There is one thing I don’t like with each method: in Bootstrap’s, I have to type (min-width: ...) every time. In Foundation’s, I need to interpolate a variable which is both ugly and annoying to do. Surely we could come up with a way to fix both flaws.

With a standalone mixin

I believe one of the most popular posts from CSS-Tricks is this one about media queries in Sass 3.2. In this article, Chris Coyier explains how he used a former idea by Mason Wendell which also used a former idea by Jeff Croft to name his responsive breakpoints with Sass.

Naming breakpoints is important because it gives sense to an abstract value. Do you always know what 767px refer to? I don’t. I’d rather know we are dealing with small screens. It is what both Bootstrap and Foundation started doing in storing media queries in variables; you know, variables are named.

So we could make a mixin that accepts a name (basically a string) as the only parameter, spitting out a media query. Right?

@mixin respond-to($breakpoint) {
  @if $breakpoint == "small" {
    @media (min-width: 767px) {

  @else if $breakpoint == "medium" {
    @media (min-width: 992px) {

  @else if $breakpoint == "large" {
    @media (min-width: 1200px) {

Then, we can use it like this:

@include respond-to(small) { ... }
@include respond-to(medium) { ... }
@include respond-to(large) { ... }

This is actually nice, and for 2 reasons: not only does it make sense in itself, but it also centralizes all breakpoints in a single place: in the mixin core. If you ever have to change this 992px breakpoint to 970px, you don’t have to crawl through all your stylesheets; all you have to do is update the mixin and everything will work like a charm.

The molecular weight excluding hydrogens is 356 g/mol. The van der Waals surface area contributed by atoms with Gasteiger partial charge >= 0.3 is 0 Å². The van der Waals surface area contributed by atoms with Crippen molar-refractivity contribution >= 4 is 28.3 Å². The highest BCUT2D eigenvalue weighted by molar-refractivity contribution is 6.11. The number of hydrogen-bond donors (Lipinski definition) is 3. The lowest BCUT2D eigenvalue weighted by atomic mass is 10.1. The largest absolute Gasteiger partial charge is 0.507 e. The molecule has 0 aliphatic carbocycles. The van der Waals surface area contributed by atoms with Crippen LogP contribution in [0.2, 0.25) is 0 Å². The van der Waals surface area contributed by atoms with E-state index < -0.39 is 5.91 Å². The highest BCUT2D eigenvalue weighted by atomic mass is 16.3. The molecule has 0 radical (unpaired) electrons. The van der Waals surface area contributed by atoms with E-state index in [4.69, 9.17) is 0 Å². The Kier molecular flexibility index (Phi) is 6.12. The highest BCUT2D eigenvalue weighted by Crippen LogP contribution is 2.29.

There are still two things not quite right with this mixin, however:

  1. Breakpoints cannot easily be pulled out of the mixin to a configuration file
  2. It is so redundant!

With a configurable mixin

In order to solve our two new flaws, we need to make some kind of list from our breakpoints. Then, this list can be moved around, dropped in a configuration file, left in the mixin core, whatever.

What would be very cool would be a way to map a name to a value. When using Sass 3.3+, there is a very simple way of doing so: maps. Introduced in Sass 3.3, maps do exactly that: they associate keys with values.

$breakpoints: (
  'small'  : 767px,
  'medium' : 992px,
  'large'  : 1200px

Neat! Now, we only have to tweak our previous mixin to retrieve values from the map instead of hardcoding everything:

@mixin respond-to($breakpoint) {
  // Retrieves the value from the key
  $value: map-get($breakpoints, $breakpoint);

  // If the key exists in the map
  @if $value != null {
    // Prints a media query based on the value
    @media (min-width: $value) {

  // If the key doesn't exist in the map
  @else {
    @warn "Unfortunately, no value could be retrieved from `#{$breakpoint}`. "
        + "Please make sure it is defined in `$breakpoints` map.";

Also note this cool little improvement: in case $breakpoint is not found in the breakpoints map, the user gets warned thanks to the @warn directive. This helps with debugging in case anything goes wrong.

Now, not only is our mixin very DRY, but it also handles errors quite well. Meanwhile, we removed one feature from our system: the ability to check for the property we want (min-width, max-width, max-height…). That being said if you use a mobile-first approach, this version should suit you quite well since you won’t need anything else than min-width media queries.

But if you want to control the type of media query to dump, you might want to add the feature back to our system. To do so, I recently came up with a rather elegant solution which doesn’t add any code complexity. Actually, it relies on the fact that Sass maps use the same syntax as CSS media queries (e.g. (property: value)).

[Maps] have no direct parallel in CSS, although they’re syntactically similar to media query expressions
Sass reference

$breakpoints: (